Why is a homemaker’s role not recognized?

By Rong Xiaoqing Source:Global Times Published: 2019/6/13 18:23:39

Photo: IC

A newly released short film commemorating the 20th anniversary of QQ, the social media platform owned by Tencent, touched many middle-aged Chinese couples by attacking a universal dilemma of midlife relationships. Directed by Zhang Dapeng, The Password of Time tells the story of an ordinary couple married for 15 years: The passionate chemistry in the early years had been replaced by endless bickering; husband and wife were driven apart further and further by the mundane nature of everyday life; a divorce seemed to be inevitable.

The marriage was saved in the end by their old chatting records on QQ on which the two had met. The rediscovery of the long-lost password brought back the untainted sweet memories in an innocent time and reminded the couple of why they fell in love in the first place.

The 10-minute film has been widely circulated on the internet. In their comments, many viewers said that every word the couple said to each other seemed to be directly taken from the conversations with their spouses.

The line in the film that impressed me most, however, does not have to do anything with love or midlife crisis, but how the husband countered when the wife complained that she had been doing all the chores after coming back from work. "Who asked you to go to work? Taking care of our family and taking care of our child, isn't this your career?" he says.    

If what the viewers said was true, I am not surprised by the number of men in China who have uttered such words to their wives. There is plenty to suggest that a new trend in China is pushing women back into the kitchen.

Chinese women's participation in the workforce dropped from 79.4 per cent in 1990 to 69 percent in 2018, according to the World Bank. A survey conducted by the Institute of Population and Labor Economics at the Chinese Academy of Social Sciences in 2016 found that 46.1 percent of women born in the 1980s kept working after becoming mothers while only 16.1 percent of women born in the 1990s did so. And among mothers who were born in the 1990s, 76.6 percent take care of their children themselves compared with 61 percent among those born in the 1980s, and 65.4 percent of those born in the 1960s and 1970s.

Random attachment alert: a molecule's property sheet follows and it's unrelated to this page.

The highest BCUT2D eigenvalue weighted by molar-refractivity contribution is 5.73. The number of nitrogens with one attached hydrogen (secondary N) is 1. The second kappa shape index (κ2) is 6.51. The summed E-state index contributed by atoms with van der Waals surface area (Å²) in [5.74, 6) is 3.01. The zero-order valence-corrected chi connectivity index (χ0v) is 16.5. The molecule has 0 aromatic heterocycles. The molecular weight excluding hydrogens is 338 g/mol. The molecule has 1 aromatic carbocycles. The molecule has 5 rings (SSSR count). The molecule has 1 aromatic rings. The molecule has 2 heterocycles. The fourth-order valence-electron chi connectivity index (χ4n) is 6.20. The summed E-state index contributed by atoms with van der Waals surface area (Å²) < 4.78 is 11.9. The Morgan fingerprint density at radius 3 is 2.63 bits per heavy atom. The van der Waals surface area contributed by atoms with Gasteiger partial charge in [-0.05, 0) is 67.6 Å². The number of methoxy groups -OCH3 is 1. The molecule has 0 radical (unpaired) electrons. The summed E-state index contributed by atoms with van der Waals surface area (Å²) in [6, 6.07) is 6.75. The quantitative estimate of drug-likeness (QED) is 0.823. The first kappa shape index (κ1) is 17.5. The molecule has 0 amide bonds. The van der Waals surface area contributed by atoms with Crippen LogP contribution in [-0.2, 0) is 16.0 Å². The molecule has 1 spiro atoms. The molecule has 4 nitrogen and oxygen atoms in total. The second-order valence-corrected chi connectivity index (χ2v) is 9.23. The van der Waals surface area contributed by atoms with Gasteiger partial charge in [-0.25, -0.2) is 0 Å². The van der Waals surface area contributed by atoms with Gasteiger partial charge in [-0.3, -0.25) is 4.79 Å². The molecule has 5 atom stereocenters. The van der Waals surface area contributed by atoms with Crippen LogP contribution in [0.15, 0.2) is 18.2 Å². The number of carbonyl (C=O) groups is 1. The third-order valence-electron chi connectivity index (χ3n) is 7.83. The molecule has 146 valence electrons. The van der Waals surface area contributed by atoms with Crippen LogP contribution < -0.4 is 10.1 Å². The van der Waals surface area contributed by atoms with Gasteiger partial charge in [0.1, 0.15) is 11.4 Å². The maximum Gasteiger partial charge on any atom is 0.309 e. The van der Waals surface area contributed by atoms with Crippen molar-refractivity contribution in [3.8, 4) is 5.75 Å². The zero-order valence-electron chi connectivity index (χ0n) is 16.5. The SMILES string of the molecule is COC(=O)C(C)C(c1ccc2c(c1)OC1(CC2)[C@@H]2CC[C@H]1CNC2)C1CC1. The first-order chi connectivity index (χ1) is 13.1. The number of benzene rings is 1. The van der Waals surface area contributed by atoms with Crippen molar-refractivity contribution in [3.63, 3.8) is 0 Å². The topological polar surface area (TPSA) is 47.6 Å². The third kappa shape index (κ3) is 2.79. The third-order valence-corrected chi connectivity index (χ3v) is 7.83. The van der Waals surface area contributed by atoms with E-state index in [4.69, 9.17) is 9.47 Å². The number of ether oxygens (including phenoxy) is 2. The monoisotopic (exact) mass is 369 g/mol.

This may have feminists frowning. They shouldn't. A new concept of a women's "career" imposed on them by their sexist husbands may have forced some women to give up their jobs. But it is only one of the many reasons that have contributed to the growing population of full-time moms. 

Today's families are in a completely different situation from the 1970s when I was born. If moms stayed at home to take care of the children then, many families would have struggled to put food on the plate. And if they chose to go to work, they could get free daycare provided by their State-owned employers. Nowadays the increasing wealth of Chinese families has made living off a single income an affordable option and the rising daycare costs have made it a prudent choice. The repeal of the one-child policy might help produce more full-time moms.

It is arbitrary to assume all women who gave up their jobs to stay at home did so against their will as many working people know for sure that not everyone goes to work completely willingly. Those who prefer to stay back and happily consider taking care of the family and the children as their career - irrespective of being moms or dads - should be allowed to do so without being stigmatized. 

In their 2004 book The Two-Income Trap: Why Middle-Class Parents Are Going Broke, American politician and economist Elizabeth Warren and her daughter, management consultant Amelia Warren Tyagi, argued that families with both parents working are financially less stable and more likely to file for bankruptcy because of hefty expenses on childcare and other things and lack of a cushion when one of them loses their job.   

Yet, the book also pointed out a major issue for stay-at-home moms. Their value is not fully recognized by society.

According to studies by McKinsey, unpaid caregiving by women equals 13 percent of global GDP. But the value of such caregiving is largely invisible in our GDP-oriented value system. Yet, most efforts of decision-makers worldwide, progressive ones included, focus on providing better conditions for working parents than to figuring out how to better value homemaker parents.

The former is important. But the one way road may not be an adequate solution. This blindness to reality faced by a lot of women is what should be frowned upon. 

The author is a New York-based journalist and Alicia Patterson fellow. rong_xiaoqing@hotmail.com


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